Recently a statement, written by the historian and author Grant Palmer, has been making its rounds in the ex-Mormon communities. In this statement, which has been posted to MormonThink, Palmer describes several interviews with two anonymous higher-up leaders within the Mormon Church. These individuals claim that the Mormon leaders know the foundational claim of the Mormon Church is false but continue anyway because they believe the people need the church in their lives.
Now, this is a statement that describes anonymous interviews that make a lot of unfounded claims. For this reason, although I do respect Grant Palmer’s writings, I am going to take all of this with a huge pinch of salt. For an excellent overview of the credibility of this controversy, I would suggest reading David Twede’s post “Rumor, Rumor, Every Where, Nor Any Fact To Think?”
As murky as this controversy is, I do think it raises an important issue: facts or faith?
The Mormon Church is in a bit of a tight fix; its legitimacy rests on the shoulders of its founder, Joseph Smith, who lived in a recent enough era that there is plenty of evidence to suggest that he was not the man he claimed to be. The most notable example is the discrepancies between the numerous First Vision accounts. The official version states that Joseph Smith, as a fourteen year old boy, entered the woods to pray and was visited by Heavenly Father and Jesus, who told him that none of the churches were true and that he was destined to restore the one true gospel to the earth. This is the official version, which was written towards the end of Smith’s life. However, there are multiple versions, written by Smith, that vary in details such as his age at the time of his vision, who appeared to him in the vision, and what the message was. For such a keystone event – and an event that I would assume is unforgettable – Smith seems quite uncertain on the details.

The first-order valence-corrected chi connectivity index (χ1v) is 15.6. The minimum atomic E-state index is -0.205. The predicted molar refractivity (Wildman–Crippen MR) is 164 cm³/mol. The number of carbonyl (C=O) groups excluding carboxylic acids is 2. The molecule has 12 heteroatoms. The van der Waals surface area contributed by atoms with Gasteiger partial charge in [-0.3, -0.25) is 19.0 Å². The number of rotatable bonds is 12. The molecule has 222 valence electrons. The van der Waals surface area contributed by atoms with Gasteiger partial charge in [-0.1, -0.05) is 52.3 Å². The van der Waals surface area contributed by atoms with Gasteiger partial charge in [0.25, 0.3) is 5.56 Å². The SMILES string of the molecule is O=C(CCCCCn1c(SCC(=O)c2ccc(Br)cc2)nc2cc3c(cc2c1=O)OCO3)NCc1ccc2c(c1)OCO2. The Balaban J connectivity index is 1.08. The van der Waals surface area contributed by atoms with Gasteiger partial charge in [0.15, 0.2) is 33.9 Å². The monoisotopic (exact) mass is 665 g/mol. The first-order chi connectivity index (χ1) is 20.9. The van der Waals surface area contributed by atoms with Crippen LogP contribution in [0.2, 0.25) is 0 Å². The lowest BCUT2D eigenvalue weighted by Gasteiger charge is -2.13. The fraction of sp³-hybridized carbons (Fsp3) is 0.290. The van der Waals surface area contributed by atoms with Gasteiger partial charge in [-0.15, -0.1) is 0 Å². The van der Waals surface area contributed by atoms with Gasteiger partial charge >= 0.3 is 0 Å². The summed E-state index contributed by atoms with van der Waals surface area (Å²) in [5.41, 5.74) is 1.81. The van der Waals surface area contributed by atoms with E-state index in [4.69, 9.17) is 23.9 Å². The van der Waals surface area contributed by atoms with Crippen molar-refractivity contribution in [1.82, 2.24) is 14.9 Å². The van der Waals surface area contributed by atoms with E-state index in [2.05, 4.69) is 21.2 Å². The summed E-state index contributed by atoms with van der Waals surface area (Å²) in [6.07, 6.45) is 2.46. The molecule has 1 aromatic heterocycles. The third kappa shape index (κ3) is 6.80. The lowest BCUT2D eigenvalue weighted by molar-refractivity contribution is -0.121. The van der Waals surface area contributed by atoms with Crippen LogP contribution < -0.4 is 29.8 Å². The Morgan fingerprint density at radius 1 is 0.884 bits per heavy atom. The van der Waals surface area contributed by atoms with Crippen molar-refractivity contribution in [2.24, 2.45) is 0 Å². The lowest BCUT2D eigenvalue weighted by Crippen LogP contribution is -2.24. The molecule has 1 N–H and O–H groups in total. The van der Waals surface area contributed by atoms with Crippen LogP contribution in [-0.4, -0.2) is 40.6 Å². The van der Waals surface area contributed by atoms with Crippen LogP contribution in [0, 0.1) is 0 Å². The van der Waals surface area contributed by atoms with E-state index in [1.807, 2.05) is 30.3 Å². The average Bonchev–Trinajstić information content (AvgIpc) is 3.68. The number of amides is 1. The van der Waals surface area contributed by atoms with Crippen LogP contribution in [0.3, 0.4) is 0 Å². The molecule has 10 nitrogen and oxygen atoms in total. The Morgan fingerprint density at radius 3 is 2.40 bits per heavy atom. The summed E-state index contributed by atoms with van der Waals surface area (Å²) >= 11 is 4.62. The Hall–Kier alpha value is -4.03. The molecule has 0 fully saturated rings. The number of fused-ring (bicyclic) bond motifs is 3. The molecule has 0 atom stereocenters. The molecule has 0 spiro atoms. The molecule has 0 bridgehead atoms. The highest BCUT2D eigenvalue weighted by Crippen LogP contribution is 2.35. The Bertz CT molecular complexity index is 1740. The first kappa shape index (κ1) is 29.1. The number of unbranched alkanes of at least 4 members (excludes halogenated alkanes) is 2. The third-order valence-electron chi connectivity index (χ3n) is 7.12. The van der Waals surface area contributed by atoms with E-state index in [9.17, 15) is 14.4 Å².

Most of the Mormons I have met who know the full version of Mormon history justify their belief on faith. Some point to the church as being a good institution. Others have the faith that all will be made clear in time. In contrast, ex-Mormons tend to point towards the facts: the inconsistencies in the origins of Mormonism and the lack of archaeological and genetic evidence for the Book of Mormon. These two mindsets go a long way in explaining why Mormon/ex-Mormon arguments are never very fruitful – people have different values.
Personally, I am curious as to how all of this will pan out. Perhaps people will come forward and verify the allegations. Perhaps the controversy will die down. As it stands, right now this is a situation where people are trying to decide between the facts of the situation and their faith in Grant Palmer.